Men’s Club Rowing Gears up For Season

If you’re looking to increase your endurance, push your mental toughness to new limits, and become part of a team of friends with whom you will spend about 18 hours a week, then the Seattle University men’s rowing team might be for you.

And if all of those benefits don’t sound exciting enough, consider this – the Seattle U men’s rowing team has won national championships. Two members of the men’s team, Dan Harrison and Chris Schultz, placed first in the national championship in June 2013. Traveling across the United States and taking gold in races isn’t an opportunity that most other club sports can offer.

Members of the SU Men’s Crew Team practice on Lake Washington.

Rowing is a sport that doesn’t get much attention from spectators or press, but is growing in popularity on college campuses. At Seattle U, the women’s team is part of the NCAA and the men’s team is a club sport that competes with other university club teams. The men’s team here was started in 1965, and is considered young compared to many older teams across the country, such as the Harvard team which has been competing since the 1840s.

The men’s team is currently preparing for the spring racing season, when the team will travel to Tacoma, Eugene, and Sacramento, among other places. The racing season accumulates to the National Championship in Georgia.

The first race of the season is on March 1 and is a scrimmage with Western Washington University. That same day, the rowing team’s annual Ergathon takes place in the Seattle University Quad. The event is a fundraiser for the rowing team and Seattle U students are encouraged to come out and cheer on the rowers.

The men’s rowing team has about 22 members and is always looking for recruits. Because the men’s team is not part of the NCAA, it recruits both men and women for rowing and coxswain positions. Megan Conville is a coxswain for the men’s team and also the vice president of the team. She is excited about the upcoming season and to see the hard work of training start to pay off.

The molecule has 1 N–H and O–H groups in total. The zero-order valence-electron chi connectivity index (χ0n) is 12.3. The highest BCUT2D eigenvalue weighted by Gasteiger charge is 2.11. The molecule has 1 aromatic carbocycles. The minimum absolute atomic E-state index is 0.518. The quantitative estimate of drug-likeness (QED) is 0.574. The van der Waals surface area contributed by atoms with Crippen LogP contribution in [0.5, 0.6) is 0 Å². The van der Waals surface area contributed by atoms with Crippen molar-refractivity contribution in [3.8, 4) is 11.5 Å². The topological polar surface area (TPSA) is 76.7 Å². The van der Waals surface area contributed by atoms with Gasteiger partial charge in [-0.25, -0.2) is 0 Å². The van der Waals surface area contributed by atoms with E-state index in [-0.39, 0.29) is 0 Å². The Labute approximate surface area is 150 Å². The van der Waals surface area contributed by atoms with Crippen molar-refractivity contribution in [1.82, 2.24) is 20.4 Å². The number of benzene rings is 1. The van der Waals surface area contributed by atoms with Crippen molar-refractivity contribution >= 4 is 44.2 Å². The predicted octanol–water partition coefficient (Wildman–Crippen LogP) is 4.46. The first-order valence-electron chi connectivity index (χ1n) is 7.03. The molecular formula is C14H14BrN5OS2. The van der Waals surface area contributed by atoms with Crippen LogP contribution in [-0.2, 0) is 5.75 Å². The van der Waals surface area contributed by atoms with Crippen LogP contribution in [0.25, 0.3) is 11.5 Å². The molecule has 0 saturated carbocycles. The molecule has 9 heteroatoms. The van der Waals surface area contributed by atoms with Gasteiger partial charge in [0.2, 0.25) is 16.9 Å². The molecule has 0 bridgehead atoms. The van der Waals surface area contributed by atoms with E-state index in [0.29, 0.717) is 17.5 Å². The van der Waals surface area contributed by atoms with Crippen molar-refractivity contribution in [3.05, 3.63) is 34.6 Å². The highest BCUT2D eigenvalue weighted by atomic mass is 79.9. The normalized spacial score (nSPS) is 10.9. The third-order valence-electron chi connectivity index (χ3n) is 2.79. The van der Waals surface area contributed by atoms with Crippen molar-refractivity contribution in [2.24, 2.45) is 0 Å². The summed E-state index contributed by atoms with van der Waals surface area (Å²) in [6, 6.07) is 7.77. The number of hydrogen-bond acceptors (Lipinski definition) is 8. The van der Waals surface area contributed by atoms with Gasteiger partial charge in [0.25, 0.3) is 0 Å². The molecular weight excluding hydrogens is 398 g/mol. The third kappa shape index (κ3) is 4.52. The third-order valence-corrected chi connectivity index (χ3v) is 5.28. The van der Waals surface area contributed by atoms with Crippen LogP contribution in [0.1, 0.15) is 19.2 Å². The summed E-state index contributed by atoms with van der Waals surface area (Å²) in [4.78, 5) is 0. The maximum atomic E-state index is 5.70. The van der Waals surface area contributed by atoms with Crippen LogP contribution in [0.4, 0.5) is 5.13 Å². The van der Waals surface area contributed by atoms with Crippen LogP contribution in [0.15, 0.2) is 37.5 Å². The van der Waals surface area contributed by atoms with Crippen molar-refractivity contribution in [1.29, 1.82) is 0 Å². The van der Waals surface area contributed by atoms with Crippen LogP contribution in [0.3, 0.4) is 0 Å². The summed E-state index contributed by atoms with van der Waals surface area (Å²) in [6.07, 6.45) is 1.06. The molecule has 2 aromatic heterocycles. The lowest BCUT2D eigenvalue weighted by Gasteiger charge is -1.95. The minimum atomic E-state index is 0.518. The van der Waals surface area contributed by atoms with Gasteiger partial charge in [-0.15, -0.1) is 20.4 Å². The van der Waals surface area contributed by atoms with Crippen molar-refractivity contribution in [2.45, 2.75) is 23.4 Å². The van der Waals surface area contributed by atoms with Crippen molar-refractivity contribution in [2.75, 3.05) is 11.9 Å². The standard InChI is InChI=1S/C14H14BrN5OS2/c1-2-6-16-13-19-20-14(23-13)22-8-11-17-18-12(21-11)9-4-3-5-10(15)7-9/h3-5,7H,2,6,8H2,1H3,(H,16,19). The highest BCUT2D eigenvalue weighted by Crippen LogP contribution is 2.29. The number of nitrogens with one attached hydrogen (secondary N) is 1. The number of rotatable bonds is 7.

“It[training] is a lot of work, and I’m excited about what will come after the winter training season,” said Conville regarding the start of the racing season.

The men’s team does not practice with the women’s team, but the two teams are close and see each other at regattas. The major differences between a club team and a Division I team is the funding, which for the club team comes from University Recreation, team dues, and fundraising.

“A club team doesn’t have the same funding as a varsity sport,” said the novice team coach Morgan Frost. “That includes funding for the team and also funding for student athletes. It makes it pretty cool that all of the guys on the team are…committed to this and they’re not getting anything in return other than pure love of the sport and racing for Redhawk pride. You actually have to pay to be a member of the team.”

The team practices six days a week, with practice in the evenings Monday through Friday and on
Saturday mornings.

For anyone thinking about joining the team, both Conville and treasuere Matthew Sneed have great things to say about their experiences with rowing.

“My favorite part is the friends and the bonds that you make,” said Sneed. “The team is like a second family – they’re some of the closest friends that I’ve made here at school.”

Both Conville and Sneed learned to row in college and Frost said that many collegiate and professional rowers learn in college. In fact, 50% of the Olympic Men’s 8+ didn’t learn to row until college, according to the Seattle U men’s team’s website. According to Frost, none of the men on the novice team this year started with any experience.

“Last year was my first year ever on the men’s rowing team,” Sneed said. “It was my first experience rowing ever. I had done sports since I was little, and coming to college I was looking for something to do, something to compete in and rowing provided the best opportunity for that for me.”

“For me, I had friends in high school who rowed and were recruited,” Conville said. “So when I got to college I decided it would be fun.”

Whether you’re interested in joining or just coming out to watch a regatta or two, make sure you check out the men’s rowing team here at Seattle U.

“It[the team] has really been picking up momentum over the last two years with winning a national championship in the men’s pair event last year,” Sneed said. “And you get the feeling that we can be a larger presence on this campus and that people know who we are now as a club and that it’s a fun experience to be a part of.”

Alaina Bever

Alaina Bever is a sophomore mechanical engineering major interested in bioengineering. This is her second quarter as a staff writer for The Spectator. In her free time, Alaina enjoys running, baking and writing.


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  • Sam Nelsen

    Nicely written! Good to see some coverage of the team.

    Slight clarification: the team not only competes with other clubs teams, but with all DI, DII, and DIII programs on the West Coast, except for a very small handful (namely, UW and Cal). At the Western Intercollegiate Rowing Association Championship Regatta last year, in Sacremento, Dan and Chris won against varsity and club crews (as well as gold the year before).

    Before Nationals last year, the team also competed at the largest intercollegiate rowing regatta in the US, the Dad Vail Regatta, in Philly, placing 4th against varsity and club crews.

    As the article mentioned, they went on to win against the fasted collegiate club crews in the country on Lake Lanier, Ga, home of the 1996 Summer Olympic course.

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